1. If the students were told to sit outside the kitchen and just watch the cook, the end product would be great to eat, but most students wouldn’t learn much.
  2. If the students were sent to the kitchen to experiment freely with no direction, they might have fun for a bit, but the results would not be very good to eat.
  3. If the students were right there side by side with the cook in the kitchen learning step by step and getting their hands dirty, the product would be pretty good and the students would have learned how to cook.

Taking this analogy further: Some people learn to cook from their mothers or grandmothers in small kitchens with old equipment. Some learn “on the job” at restaurants, and some study at large institutions. All can be very effective.

So, what does all this mean? Every team’s situation is different and we all need to do the best we can with what we have to work with. Some of the most impressive students I have had the pleasure of meeting through FIRST have been from very small and very frugal teams. These students had been inspired and were inspiring to me.

On our robot I have the students do as much as they personally can and teach them to do more. For some, this means cutting, filing, drilling, and assembling. Others have learned how to use a lathe and milling machine. The same is true for the programming.

On a practical note, if you need help, please ask. Most teams would love to help out in any way they can, during the design/build period or at a competition.


I understand how you feel. It’s not much fun when you realize that everything you worked so hard for lies in the shadow of these “superbots”. The game is always much easier for Veteran teams; they know how to “play the game”. They spend each year coming up with some new, better method of doing something (transmissions, cleaner wiring, more advanced programming, different drive mechanisms), and are able to create a new robot each year with a little of each of these great things.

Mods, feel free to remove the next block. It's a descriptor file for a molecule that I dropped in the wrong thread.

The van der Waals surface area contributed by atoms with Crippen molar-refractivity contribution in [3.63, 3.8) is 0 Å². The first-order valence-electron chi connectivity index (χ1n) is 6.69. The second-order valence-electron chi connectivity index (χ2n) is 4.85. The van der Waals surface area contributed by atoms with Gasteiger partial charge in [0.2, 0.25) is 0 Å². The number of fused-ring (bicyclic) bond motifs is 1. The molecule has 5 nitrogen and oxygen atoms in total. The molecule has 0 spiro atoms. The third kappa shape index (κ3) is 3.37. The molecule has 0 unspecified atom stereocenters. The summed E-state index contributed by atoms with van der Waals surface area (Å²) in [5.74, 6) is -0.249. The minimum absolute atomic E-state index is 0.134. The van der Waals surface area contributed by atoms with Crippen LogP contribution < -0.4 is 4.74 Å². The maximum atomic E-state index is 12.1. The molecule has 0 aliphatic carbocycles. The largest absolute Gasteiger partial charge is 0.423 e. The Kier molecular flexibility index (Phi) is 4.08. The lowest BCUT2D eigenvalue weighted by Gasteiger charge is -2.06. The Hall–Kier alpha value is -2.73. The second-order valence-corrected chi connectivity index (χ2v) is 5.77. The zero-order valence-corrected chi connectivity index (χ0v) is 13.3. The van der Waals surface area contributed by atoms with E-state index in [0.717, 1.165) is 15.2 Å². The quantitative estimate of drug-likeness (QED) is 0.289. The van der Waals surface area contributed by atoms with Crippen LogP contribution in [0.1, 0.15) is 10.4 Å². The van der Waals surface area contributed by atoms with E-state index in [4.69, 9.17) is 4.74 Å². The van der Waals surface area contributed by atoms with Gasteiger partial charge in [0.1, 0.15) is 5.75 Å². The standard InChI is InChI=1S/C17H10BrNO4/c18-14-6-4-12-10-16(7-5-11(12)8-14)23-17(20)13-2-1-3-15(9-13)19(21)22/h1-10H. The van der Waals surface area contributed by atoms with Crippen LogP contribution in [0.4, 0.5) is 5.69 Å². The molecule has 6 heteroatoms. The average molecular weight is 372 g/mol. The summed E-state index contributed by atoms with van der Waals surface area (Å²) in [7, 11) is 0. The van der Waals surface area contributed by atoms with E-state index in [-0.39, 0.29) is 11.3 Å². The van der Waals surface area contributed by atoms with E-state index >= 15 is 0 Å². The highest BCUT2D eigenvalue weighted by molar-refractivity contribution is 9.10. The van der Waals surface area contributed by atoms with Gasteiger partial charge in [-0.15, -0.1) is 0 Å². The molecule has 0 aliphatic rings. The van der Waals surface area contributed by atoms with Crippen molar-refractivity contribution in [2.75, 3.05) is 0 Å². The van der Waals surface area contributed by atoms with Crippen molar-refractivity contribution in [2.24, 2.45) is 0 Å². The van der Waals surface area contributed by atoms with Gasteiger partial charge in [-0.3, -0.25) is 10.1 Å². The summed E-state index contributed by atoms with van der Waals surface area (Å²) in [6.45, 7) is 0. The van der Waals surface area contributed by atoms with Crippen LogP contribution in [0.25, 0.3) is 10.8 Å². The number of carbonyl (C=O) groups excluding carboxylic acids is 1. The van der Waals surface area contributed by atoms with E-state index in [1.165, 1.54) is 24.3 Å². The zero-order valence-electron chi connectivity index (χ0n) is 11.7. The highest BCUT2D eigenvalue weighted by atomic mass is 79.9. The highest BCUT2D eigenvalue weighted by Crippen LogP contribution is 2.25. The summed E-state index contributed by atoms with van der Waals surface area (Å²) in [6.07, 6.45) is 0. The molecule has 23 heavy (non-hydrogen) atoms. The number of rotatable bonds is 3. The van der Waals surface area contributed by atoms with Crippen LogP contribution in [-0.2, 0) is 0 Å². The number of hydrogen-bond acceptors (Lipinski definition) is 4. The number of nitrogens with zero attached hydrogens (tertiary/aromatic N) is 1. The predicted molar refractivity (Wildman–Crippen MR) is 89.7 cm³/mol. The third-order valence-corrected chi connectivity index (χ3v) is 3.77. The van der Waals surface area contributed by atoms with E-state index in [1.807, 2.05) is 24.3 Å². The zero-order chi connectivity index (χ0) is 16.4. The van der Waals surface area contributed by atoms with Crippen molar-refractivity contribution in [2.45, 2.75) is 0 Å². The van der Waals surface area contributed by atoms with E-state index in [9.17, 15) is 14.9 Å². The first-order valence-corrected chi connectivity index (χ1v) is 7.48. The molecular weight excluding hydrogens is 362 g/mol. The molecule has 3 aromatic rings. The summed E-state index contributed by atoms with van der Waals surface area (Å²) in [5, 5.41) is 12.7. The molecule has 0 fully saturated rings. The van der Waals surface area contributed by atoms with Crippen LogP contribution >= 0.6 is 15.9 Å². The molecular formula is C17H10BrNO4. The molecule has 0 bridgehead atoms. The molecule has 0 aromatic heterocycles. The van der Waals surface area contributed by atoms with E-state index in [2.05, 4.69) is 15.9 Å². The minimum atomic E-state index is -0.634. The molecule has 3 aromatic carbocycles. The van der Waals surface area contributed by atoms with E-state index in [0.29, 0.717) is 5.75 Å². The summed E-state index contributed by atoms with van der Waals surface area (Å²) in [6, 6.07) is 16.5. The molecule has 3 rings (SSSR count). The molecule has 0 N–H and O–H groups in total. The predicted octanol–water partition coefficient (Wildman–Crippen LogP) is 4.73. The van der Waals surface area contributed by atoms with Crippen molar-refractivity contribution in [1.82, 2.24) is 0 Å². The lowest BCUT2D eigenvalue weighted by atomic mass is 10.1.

I, personally, am against a robot being designed and built with minimal student assistance. I have seen it too much, and grew to dislike it. For me, it is and should remain a “high school robotics competition”. This is the exact reason that i created my team this year. I wanted to show that a successful team can be made without the assistance of professional engineers. No teachers, no engineers, no corporate sponsor demanding a victory in exchange for it’s sponsorship. For the record, we have done just fine.

However, these “superbots” do (as has been stated above) serve a very good purpose. We look up to and admire these teams. The best example i can think of comes from one of my own students. We, as a rookie (and a team whose robot was built exclusively by high school students) obviously did not have one of these “superbots”. We server our purpose, and we able to be competitive, but we stood in the shadow of these giants.

One of my students who designed our arm mechanism was utterly dumbfounded by the presence of these other teams. He has no previous exposure to FIRST, and was basically lost for words at seeing these amazing robots. And you know what? I could see the excitement in his eyes. I could tell by the way he looked at how they had “done it” that the wheels in his head were turning. He was flooded with ideas (which he shared with me) about how we could improve our tactics for next year. He’s hooked, and his enthusiasm inspires me to keep at it. As we all know, this competition is about inspiring high school students. Consider him inspired.

I love this organization. I love seeing my students lives changing. I love seeing how the veterans improve each year. It is truly inspiring.

Hear Hear

By far the best way to inspire the students in FIRST is for them to be working side by side with mentors.

There is another aspect to this question that many people who are new to FIRST don’t understand. I will try to explain in the best way that I can.